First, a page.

www.baltimoresun.com/sports/terps/bal-terps-come-up-short-vs-uconn-suffer-2421-loss-to-randy-edsalls-former-team-20120915,0,2186884.story

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Terps come up short vs. UConn, suffer 24-21 loss to Randy Edsall's former team

By Jeff Barker

The Baltimore Sun

6:44 PM EDT, September 15, 2012

COLLEGE PARK

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When Maryland coach Randy Edsall gazed out at Byrd Stadium’s football field Saturday, he saw the white and blue Connecticut colors of his past.

He saw a potent, blitz-happy Huskies defense led by players he once recruited and overseen by a former Maryland coordinator he had tried to retain.

It must have been an odd sensation for the former Huskies coach — and, it turned out, an emotional one — watching his former players beat up on his current ones.

Connecticut sacked Maryland quarterback Perry Hills six times and running back Lyle McCombs rushed for 94 yards and a touchdown as the Huskies (2-1) held on at the end to deal the Terps (2-1) their first loss of the season, 24-21.

Afterward, Edsall’s voice was thick with his emotion and his eyes filled with tears as he recounted seeing players from two teams representing different chapters in his life — an experience akin to watching siblings compete for the same prize.

Edsall coached the Huskies for 12 seasons until being hired by Maryland after the 2010 season. “I have emotions,” Edsall said. “I don’t think you’re human if you don’t have emotions. It was good to see some of those guys and wish them well.”

Said Connecticut coach Paul Pasqualoni: “Randy’s fine. I know Randy. I was in the same room with Randy every day for four years. Coaches move around in this day and age. It’s nothing unusual about that.”

Among the players Edsall encountered after the game was senior linebacker Sio Moore, a leader of a Huskies defense that limited Hills to 109 passing yards and knocked Maryland out of field-goal range with the Terps trailing by three points in the final moments.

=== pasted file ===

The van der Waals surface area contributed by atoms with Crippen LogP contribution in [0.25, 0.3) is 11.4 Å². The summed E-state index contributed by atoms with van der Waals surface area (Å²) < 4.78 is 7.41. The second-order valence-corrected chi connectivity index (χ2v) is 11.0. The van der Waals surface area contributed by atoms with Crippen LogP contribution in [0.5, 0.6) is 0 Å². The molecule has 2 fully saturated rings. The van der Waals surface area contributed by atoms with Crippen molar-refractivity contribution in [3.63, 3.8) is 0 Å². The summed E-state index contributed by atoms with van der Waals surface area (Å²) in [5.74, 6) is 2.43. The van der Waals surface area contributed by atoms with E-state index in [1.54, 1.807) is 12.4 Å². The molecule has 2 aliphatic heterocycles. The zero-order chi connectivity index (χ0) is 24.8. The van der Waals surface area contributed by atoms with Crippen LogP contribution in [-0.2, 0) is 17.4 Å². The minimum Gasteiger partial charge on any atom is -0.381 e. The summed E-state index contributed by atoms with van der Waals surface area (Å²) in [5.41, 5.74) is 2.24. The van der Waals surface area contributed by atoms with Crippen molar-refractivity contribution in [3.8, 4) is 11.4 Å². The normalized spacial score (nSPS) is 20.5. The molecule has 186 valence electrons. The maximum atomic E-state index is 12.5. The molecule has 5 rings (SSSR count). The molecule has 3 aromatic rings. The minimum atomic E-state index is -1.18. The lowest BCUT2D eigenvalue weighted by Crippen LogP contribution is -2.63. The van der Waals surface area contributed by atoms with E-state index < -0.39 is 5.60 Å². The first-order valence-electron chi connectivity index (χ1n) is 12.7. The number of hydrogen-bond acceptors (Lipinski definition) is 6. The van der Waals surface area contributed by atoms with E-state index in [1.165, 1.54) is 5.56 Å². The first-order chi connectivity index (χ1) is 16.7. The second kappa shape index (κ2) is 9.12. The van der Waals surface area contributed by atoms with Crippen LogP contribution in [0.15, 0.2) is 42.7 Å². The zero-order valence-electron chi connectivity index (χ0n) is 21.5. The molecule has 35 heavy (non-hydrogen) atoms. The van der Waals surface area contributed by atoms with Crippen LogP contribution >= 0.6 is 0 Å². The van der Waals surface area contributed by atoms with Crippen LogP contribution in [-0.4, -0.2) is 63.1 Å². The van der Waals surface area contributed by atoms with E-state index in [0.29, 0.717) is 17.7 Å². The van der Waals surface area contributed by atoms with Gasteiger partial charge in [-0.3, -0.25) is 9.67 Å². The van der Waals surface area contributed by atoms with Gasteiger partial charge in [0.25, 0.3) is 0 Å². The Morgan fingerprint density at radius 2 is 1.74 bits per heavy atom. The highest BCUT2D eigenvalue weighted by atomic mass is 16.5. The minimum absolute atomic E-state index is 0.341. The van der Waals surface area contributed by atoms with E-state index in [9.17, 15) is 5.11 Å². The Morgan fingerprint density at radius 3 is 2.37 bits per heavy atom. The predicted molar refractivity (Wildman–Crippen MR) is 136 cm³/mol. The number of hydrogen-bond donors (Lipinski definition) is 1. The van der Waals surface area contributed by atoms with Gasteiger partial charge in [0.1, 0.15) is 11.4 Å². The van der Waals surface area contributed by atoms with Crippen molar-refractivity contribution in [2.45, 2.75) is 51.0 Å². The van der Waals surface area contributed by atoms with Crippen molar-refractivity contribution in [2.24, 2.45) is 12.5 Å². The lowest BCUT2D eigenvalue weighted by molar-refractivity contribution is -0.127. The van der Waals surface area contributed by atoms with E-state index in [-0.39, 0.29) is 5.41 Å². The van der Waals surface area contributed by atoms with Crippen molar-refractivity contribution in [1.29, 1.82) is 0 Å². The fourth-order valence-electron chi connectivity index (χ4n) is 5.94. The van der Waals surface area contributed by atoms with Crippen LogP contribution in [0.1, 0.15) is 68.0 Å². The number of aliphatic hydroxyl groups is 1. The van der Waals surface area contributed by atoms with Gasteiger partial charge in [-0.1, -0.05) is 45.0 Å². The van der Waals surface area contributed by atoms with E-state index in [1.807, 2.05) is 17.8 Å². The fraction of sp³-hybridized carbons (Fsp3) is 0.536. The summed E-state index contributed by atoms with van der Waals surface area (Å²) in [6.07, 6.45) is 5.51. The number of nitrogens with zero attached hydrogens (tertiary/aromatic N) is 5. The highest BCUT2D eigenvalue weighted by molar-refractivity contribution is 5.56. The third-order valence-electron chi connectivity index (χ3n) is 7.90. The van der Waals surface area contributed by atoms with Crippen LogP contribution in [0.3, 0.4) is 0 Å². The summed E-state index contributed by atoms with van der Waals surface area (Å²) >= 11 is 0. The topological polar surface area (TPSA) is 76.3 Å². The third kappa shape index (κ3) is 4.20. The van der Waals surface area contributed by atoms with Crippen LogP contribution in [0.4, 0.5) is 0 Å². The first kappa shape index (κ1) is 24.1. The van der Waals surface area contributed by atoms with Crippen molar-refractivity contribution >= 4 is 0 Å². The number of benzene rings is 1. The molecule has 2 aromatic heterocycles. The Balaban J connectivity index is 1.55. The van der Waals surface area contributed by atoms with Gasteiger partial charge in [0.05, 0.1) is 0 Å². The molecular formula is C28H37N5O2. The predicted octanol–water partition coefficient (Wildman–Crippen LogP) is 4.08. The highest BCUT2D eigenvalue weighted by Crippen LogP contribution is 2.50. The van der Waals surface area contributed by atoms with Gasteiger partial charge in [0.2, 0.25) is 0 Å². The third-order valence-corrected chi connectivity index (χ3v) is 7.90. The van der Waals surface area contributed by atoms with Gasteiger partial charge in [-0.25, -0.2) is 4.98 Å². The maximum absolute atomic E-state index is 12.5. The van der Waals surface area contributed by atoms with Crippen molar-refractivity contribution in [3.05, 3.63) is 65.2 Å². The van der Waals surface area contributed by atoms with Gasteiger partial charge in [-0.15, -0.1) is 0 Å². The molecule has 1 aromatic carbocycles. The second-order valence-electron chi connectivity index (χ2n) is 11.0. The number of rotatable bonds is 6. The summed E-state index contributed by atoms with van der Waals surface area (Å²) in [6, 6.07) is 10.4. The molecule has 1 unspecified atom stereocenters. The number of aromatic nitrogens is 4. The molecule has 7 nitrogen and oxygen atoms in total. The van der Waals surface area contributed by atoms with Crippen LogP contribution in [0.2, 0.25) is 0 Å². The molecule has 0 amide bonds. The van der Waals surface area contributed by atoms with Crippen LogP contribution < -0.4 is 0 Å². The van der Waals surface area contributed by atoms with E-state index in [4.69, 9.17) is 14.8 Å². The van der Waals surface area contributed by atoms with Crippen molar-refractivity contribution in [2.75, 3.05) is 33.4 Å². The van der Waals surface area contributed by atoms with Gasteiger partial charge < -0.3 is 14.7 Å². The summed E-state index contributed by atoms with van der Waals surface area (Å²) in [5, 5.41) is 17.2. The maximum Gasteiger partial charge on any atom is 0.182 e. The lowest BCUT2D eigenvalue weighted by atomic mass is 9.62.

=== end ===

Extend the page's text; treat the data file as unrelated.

“I went up to [Edsall] after the game and told him I love him,” said Moore, who was credited with 2 ½ sacks. “He is one of those guys that really saw something in me when I didn’t know I had anything in me myself, so I really appreciate him giving me the chance.”

Trailing by 10 points, the Terps cut the margin to 24-21 when Hills ran 10 yards for a touchdown with 4:39 left.

Following a punt, Maryland took over on its 42 with 3:29 remaining. The Terps moved to the Connecticut 32 on a 10-yard, third-down reception by Stefon Diggs, who had 223 all-purpose yards and scored his first collegiate touchdown.

But Maryland lost 3 yards on a Hills keeper and lost 4 more yards on a reception by Kevin Dorsey. Dorsey also had a drop during the series. The Terps were left to try a desperation, fourth-down heave from the Connecticut 39 that fell incomplete.

“If I had just caught the one I missed, we would have been in field-goal range regardless. That one pass would have had us in range,” Dorsey said.

Said Edsall: “The two-minute offense has been one of the things that we haven’t been good at, even in practice. Hills will learn from this game.”

Connecticut’s defense — with its multiple blitz packages and looks — was fashioned by Don Brown. Brown was Maryland’s defensive coordinator when Edsall was hired by the Terps. Brown was initially retained by Edsall, but soon left for Connecticut to be closer to his family and New England roots.

Under Brown, Connecticut’s defense entered the game ranked first in the nation in rushing defense and third in total and scoring defense.

Maryland did not make a first down until early in the second quarter when Hills ran for 8 yards and Connecticut was assessed a late-hit penalty. Hills was hit harder in the game than he has been so far this season.

Brown “brings people in [to blitz] pretty much every play,” said Maryland offensive lineman Justin Gilbert. “He throws some things in there we’ve never seen, and we needed to pick up on it earlier.”

Hills, a former Pennsylvania state-champion wrestler, seemed to make a point of quickly picking himself up off the turf after being hit.

Hills said that Edsall approached him after the game. “He said, ‘It’s a team sport, you can’t put it all on yourself.’ I hate losing. I’m not going to ever accept losing. This whole week I’m going to prepare like I’ve never prepared,” the quarterback said.

Maryland, which travels to West Virginia on Saturday, missed a chance to go 3-0 for the first time since 2001.

“I know these guys and they’ll get better,” Edsall said.

Connecticut capitalized on a Maryland turnover to take a 17-7, third-quarter lead. On first down, Hills was sacked hard by linebacker Yawin Smallwood and his fumble was recovered by Angelo Pruitt at the Maryland 23. Chad Christen followed with a 34-yard field goal.

The Terps trimmed the deficit to 17-14 early in the fourth period. Maryland faced a fourth down but retained possession — getting the ball on Connecticut’s 29 — on a facemask penalty. Hills followed with a desperation heave that was tipped by wide receiver Marcus Leak and caught in the end zone by Diggs — his first career touchdown — cutting Connecticut’s lead to 17-14.

“I saw that the ball was in the air and I ran over there in case it was a tipped ball,” Diggs said. “I never thought my first collegiate touchdown would be that way.”

jeff.barker@baltsun.com

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